Inguinal hernias are congenitally present in children. Operative treatment is mandatory for all paediatric inguinal hernias to prevent complications of incarceration and strangulation. Inguinal hernia occurs as a result of failure of luminal obliteration of the processus vaginalis. At this time the abdominal contents herniated into a ready-made sac. The common type of hydrocele is the communicating hydrocele where abdominal cavity fluid freely enters into the scrotal sac with patency of the proximal processus vaginalis.
A physical exam clearly reveals a bulge or swelling in the internal or external ring in the scrotum. It is present in the inguinolabial region for the females and inguinoscrotal region for the males. The infant may not experience any pain. When there is delayed descent of the right testicle indirect hernias are observed on the right side. Patient is examined in standing and supine positions. There is a presence of a palpable but smooth mass. The mass is noticeable with a Valsalva maneuver or while coughing.
- Low birth weight
- Premature birth
- Urologic conditions such as epispadias, ambiguous genitalia, hypospadias and cryptorchidism
- Abdominal wall defects such as omphalocele and gastroschisis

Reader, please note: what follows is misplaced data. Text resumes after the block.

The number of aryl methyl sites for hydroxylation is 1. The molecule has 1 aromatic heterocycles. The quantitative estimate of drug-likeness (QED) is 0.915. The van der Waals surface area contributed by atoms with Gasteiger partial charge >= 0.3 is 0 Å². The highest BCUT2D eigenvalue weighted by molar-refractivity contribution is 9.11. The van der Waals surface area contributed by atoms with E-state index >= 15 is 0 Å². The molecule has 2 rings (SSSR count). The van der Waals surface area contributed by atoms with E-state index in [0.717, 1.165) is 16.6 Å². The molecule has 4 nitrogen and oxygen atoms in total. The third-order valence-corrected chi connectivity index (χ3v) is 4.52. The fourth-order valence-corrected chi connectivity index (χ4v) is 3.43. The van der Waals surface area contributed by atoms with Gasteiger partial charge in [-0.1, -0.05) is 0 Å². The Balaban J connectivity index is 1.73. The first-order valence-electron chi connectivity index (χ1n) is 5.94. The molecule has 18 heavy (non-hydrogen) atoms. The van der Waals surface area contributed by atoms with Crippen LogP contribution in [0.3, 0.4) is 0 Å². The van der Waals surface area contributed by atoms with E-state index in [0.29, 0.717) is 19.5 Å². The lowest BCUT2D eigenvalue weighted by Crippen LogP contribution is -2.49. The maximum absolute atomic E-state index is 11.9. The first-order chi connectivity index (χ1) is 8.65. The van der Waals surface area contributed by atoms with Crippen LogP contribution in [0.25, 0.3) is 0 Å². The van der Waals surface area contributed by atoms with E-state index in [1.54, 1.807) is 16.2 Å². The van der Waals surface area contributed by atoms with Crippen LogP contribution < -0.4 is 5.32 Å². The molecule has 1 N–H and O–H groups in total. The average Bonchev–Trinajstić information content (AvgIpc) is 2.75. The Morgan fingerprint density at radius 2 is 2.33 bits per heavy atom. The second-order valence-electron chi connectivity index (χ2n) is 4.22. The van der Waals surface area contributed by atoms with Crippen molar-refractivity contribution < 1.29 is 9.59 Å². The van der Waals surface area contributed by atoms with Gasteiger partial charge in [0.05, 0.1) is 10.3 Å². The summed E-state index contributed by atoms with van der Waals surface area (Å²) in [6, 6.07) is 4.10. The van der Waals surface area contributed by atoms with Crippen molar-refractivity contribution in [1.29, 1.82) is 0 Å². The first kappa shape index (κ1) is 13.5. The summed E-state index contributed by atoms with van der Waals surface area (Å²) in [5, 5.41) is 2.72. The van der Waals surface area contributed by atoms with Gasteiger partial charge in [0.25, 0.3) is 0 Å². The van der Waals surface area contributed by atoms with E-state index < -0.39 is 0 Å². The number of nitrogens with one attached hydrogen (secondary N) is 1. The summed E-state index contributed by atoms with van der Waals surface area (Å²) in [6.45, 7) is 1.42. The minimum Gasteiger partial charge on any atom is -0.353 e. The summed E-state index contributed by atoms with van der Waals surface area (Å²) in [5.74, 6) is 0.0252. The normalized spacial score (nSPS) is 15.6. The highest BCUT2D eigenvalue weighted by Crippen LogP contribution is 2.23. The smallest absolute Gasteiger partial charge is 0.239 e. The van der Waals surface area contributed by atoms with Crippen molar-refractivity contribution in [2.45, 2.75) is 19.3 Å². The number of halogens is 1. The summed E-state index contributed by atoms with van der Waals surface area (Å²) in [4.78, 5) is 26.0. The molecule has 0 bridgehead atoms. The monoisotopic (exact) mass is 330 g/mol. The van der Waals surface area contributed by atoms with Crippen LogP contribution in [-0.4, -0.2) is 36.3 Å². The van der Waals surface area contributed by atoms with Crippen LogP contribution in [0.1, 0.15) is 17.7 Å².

- Family history of cystic fibrosis, connective tissue disease, meconium peritonitis, congenital hip dislocation, fetal hydrops and mucopolysaccharidosis
Imaging studies and procedure
An ultrasonography and peritoneography may be performed as imaging studies. Where the ultrasonography may help differentiate between a hydrocele and inguinal hernia, the peritoneography with contrast dye is conducted to determine the presence of a patent processus vaginalis.
A general endotracheal anaesthesia can be safely administered to children with tracheal intubation. A caudal anaesthetic or intraoperative injection with bupivacaine may also be given in the inguinal region as postoperative analgesia. Elective herniorraphy is done to prevent the complications of incarceration and strangulation.
A laparoscopic needle-assisted repair of the inguinal hernia is conducted using a total laparoscopic approach. Standard laparoscopy with a 5 mm umbilical port and 30 deg, angle laparoscope, is performed. The indirect inguinal hernia is identified and clearly defined. Under direct laparoscopic control and visualization, a 22-gauge Tuhoi spinal needle along with 2-0 Prolene thread is passed under the peritoneum and the inguinal ligament. It travels lateral to the inguinal ring and away from the vas and spermatic vessels. The thread is pushed through the needle barrel into the abdominal cavity. This creates an internal loop. The Prolene thread is left inside the abdomen and the needle is pulled out. The threaded end is again introduced into the barrel once again and passed through the same puncture point. As the needle comes to a desired position, the Prolene thread is wrapped around the inguinal ring under the peritoneum and purse-string suture is created. With the knot tide to close the inguinal ring and opening of the hernia, it is buried into the subcutaneous tissue.